Commissioner Grant B. Cheek: An Exceptional Conflict of Interest

I’ve been pondering the subject of this post for several weeks now, trying to wrap my head around it and digging for the facts. Sadly, some of what I’ve sought has been difficult or impossible to find, as will be explained shortly.

Sometime in February or March of 2016, Morganne Kirkman resigned from her position as Clerk of the Town of Ramseur. Around the same time, Commissioner Gary Hoover also submitted his resignation from the Board of Commissioners.

Bobbie Hatley was promoted to the Town Clerk position, leaving a vacancy in the municipal office. Commissioner Grant Cheek, who was elected in November of 2016, soon began volunteering in the office, assisting with water billing and payments.

The minutes of a pre-agenda meeting held March 7, 2016, contain the following entry: “Discussion was held on compensation for Grant Cheek for time worked in office to assist Bobbie Hatley while awaiting Clerk position being filled. Options for Grant were presented to the Board. Attorney Wilhoit was asked and he made point of population under 5,000 there are exemptions. Contract or temp position for Grant were discussed and Wilhoit advised that Grant should get together a proposal to present to the Board for the next Board meeting.”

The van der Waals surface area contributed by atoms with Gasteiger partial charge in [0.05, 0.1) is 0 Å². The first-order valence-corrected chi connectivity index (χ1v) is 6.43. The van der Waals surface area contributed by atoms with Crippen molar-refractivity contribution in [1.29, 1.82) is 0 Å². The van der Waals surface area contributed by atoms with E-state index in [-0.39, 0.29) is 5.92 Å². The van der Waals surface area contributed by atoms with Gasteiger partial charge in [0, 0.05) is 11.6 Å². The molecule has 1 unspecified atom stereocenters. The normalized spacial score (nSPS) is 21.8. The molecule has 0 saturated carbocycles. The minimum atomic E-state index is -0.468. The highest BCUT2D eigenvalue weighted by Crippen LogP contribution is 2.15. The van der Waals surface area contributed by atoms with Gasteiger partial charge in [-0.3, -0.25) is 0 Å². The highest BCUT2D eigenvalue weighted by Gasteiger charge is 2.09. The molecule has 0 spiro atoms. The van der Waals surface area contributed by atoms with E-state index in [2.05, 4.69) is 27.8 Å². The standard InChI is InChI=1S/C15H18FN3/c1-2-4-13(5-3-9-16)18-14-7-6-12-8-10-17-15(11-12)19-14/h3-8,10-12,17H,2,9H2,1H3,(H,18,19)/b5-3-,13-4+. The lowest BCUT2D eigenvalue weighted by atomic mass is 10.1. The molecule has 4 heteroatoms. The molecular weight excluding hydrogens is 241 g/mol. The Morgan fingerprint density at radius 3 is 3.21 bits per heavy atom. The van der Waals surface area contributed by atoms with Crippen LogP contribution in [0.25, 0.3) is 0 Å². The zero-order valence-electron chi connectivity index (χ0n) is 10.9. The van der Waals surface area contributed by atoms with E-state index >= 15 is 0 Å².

According to the minutes of the board meeting held on April 11, 2016,  the following took place.

“Comm. Overman moves to go into executive session. Comm. Cheek seconds. Vote passes unanimously. Mayor and Commissioners, Bobbie Hatley, and Attorney Wilhoit are invited.

“Discussion held on applicants and salary for Water Billing Clerk. Comm. Cheek recuses himself from executive session.

“Comm. Overman moves to go back into open session. Comm. Hesselmeyer seconds.

“Vote passes 3-0.

“Comm. Cheek motions to recuse himself from the vote on Water Billing Clerk position.

“Comm. Overman moves and Comm. Hesselmeyer seconds. Vote passes 3-0 with Comm. Grant being recused.

“Comm. Overman makes a motion to hire Grant Cheek at $12.50 as the Water Billing Clerk. Comm. Hesselmeyer seconds. Vote passes 2-1 with Comm. Lineberry voting against.”

The water billing clerk is a part time  job. The rest of the time the employee in that position acts as Deputy Clerk, an assistant to the Town Clerk. Before Ms. Hatley was promoted to her position, she was listed in the minutes of a meeting as Deputy Town Clerk, so it is reasonable to assume that since Mr. Cheek was hired to fill the position when Hatley was promoted, that is a role he now fills.

Many in and around our community have questioned the legality and the wisdom of a sitting commissioner being employed by the department he or she manages. Some have pointed out that in most North Carolina municipalities an arrangement like this isn’t legal, due to potential conflicts of interest. Here’s the relevant statute: